Things that most people take for granted – opening packages, driving, lifting shopping bags, bathing, dressing – can become a real struggle for these individuals, and puts pressure on their loved ones to help them manage these everyday tasks.
And, if this is all the result of a healthcare professional breaching their duty of care towards you and your child, then we can help you to obtain the compensation required to help to relieve this burden and enable your child to live as comfortable, independent and fulfilling a life as possible.
Our solicitors at Gadsby Wicks are true specialists in guiding birth injury claims to successful outcomes for our clients. We will investigate all available evidence and interview trusted medical experts to build a strong understanding of what happened to your child and, if negligence occurred, pursue a fitting amount of compensation to meet their needs.
If you would like to make a claim, or would like to learn more about our focused, comprehensive approach to medical negligence, please get in touch with our team today.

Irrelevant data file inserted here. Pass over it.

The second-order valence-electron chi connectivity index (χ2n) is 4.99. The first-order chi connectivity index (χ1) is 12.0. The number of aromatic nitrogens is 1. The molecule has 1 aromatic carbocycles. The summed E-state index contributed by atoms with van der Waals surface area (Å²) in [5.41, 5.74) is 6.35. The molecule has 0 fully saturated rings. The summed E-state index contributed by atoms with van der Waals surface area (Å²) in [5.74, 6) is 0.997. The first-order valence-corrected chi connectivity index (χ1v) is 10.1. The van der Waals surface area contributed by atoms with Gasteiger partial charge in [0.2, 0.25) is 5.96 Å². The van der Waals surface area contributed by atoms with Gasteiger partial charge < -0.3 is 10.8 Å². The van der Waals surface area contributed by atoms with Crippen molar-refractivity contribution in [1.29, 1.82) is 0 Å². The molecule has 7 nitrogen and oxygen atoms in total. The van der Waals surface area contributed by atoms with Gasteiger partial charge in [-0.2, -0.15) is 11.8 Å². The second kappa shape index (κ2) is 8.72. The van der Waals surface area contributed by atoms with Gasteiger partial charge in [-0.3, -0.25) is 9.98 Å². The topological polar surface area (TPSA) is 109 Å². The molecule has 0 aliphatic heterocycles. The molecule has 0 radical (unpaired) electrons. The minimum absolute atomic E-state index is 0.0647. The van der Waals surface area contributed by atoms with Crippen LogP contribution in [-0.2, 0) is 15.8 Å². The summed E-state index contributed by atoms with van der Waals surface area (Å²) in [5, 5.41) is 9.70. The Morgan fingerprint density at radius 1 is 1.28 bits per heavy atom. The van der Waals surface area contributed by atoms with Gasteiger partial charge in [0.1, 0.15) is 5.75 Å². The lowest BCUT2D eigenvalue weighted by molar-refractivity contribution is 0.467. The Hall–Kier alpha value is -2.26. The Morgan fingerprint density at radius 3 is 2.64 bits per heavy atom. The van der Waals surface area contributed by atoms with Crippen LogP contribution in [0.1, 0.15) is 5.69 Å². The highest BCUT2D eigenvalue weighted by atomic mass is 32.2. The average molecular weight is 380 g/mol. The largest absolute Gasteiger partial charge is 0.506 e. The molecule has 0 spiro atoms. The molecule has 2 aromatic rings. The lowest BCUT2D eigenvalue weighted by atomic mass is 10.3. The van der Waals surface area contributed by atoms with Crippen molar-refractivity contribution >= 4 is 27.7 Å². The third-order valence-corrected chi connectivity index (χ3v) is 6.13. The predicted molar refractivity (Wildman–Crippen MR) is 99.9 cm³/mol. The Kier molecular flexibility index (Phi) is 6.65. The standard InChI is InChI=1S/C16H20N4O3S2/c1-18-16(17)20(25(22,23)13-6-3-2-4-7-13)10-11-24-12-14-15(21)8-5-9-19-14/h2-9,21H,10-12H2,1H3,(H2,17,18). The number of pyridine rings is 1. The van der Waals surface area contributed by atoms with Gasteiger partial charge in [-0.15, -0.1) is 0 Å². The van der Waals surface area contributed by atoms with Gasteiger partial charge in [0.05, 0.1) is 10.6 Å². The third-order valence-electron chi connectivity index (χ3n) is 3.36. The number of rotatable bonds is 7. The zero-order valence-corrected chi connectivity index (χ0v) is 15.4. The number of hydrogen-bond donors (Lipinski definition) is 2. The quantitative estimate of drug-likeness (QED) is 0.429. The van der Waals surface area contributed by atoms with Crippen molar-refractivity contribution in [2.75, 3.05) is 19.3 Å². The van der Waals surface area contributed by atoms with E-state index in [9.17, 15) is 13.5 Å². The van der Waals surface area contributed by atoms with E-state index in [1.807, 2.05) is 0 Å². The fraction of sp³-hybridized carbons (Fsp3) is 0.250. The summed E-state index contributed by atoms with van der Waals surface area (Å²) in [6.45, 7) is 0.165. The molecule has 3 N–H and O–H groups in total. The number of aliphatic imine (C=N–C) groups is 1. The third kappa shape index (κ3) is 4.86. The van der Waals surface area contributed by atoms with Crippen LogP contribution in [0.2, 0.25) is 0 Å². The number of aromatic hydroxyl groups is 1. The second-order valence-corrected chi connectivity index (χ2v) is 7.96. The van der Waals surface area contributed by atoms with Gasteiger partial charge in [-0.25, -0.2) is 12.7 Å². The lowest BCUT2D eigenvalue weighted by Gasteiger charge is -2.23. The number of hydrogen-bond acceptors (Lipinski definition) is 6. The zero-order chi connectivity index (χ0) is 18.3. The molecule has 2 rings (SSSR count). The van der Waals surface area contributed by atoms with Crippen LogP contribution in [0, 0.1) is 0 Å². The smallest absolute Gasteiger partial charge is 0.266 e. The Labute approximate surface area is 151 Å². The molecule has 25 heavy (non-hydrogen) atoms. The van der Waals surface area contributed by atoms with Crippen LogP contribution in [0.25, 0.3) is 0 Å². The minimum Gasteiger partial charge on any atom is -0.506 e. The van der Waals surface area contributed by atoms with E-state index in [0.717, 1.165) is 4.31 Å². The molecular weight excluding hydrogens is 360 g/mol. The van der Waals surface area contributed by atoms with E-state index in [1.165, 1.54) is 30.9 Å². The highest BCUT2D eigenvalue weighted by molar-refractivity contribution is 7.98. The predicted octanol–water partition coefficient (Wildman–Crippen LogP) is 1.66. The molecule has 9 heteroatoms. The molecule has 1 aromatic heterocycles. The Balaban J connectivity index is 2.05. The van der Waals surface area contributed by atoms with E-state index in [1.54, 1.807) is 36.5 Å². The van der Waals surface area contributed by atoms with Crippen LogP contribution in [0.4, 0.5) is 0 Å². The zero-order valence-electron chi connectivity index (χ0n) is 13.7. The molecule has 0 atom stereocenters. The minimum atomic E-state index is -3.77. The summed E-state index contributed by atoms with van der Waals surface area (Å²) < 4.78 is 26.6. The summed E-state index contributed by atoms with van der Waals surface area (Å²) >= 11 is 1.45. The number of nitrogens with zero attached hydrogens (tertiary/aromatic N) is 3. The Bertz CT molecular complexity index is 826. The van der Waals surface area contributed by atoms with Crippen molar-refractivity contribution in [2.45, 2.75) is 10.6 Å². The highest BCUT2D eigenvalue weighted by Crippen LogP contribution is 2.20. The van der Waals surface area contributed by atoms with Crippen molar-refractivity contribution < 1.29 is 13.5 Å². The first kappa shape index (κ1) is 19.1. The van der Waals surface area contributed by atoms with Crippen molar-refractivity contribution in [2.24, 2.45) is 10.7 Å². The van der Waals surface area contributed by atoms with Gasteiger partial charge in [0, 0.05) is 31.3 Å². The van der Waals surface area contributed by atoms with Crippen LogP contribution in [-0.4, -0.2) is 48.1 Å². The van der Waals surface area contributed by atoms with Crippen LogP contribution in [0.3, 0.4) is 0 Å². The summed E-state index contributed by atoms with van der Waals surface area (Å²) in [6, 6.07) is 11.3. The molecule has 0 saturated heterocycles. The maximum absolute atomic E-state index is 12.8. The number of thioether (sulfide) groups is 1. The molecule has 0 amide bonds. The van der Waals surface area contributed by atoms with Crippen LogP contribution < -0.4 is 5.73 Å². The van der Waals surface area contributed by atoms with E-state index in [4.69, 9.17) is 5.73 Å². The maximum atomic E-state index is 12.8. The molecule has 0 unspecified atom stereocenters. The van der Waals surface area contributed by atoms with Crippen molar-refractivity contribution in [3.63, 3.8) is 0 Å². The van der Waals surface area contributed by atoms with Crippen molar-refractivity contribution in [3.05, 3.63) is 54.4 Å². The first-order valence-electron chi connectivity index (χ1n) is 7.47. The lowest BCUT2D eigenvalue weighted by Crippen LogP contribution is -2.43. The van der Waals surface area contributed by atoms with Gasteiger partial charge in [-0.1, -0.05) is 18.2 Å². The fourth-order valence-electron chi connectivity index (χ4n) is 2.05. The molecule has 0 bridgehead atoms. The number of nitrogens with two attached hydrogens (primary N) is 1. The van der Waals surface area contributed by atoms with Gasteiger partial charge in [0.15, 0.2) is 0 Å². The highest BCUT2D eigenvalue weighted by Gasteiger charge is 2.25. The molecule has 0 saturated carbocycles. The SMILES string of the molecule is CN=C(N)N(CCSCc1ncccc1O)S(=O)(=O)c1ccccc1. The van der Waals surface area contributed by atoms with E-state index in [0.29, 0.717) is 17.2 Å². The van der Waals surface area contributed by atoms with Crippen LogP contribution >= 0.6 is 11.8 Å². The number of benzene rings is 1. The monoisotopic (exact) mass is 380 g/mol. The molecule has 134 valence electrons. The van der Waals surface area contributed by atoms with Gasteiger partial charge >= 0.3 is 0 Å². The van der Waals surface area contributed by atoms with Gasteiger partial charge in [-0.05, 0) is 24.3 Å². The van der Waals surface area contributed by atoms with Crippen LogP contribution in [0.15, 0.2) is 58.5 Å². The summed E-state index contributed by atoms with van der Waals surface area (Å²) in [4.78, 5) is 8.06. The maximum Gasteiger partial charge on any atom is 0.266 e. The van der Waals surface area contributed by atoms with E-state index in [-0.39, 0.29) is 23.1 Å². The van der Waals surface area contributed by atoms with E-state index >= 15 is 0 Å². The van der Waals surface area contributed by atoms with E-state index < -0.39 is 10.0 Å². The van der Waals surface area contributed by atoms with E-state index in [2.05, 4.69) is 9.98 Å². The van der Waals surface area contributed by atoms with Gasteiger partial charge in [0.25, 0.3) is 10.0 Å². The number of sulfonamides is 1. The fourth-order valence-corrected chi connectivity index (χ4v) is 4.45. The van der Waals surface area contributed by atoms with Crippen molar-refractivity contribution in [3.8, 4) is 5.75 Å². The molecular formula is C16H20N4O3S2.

All content contained within this article is meant for general information only – this should not be treated as a substitute for medical advice from your doctor or another healthcare provider. If you require legal advice specific to your situation, please contact our team directly.
Gadsby Wicks is not liable for any diagnosis made from the content of this article, nor does it endorse any service or external site linked to within the article.
Always consult your GP if you are concerned about your health and wellbeing, or speak to us if you require legal advice.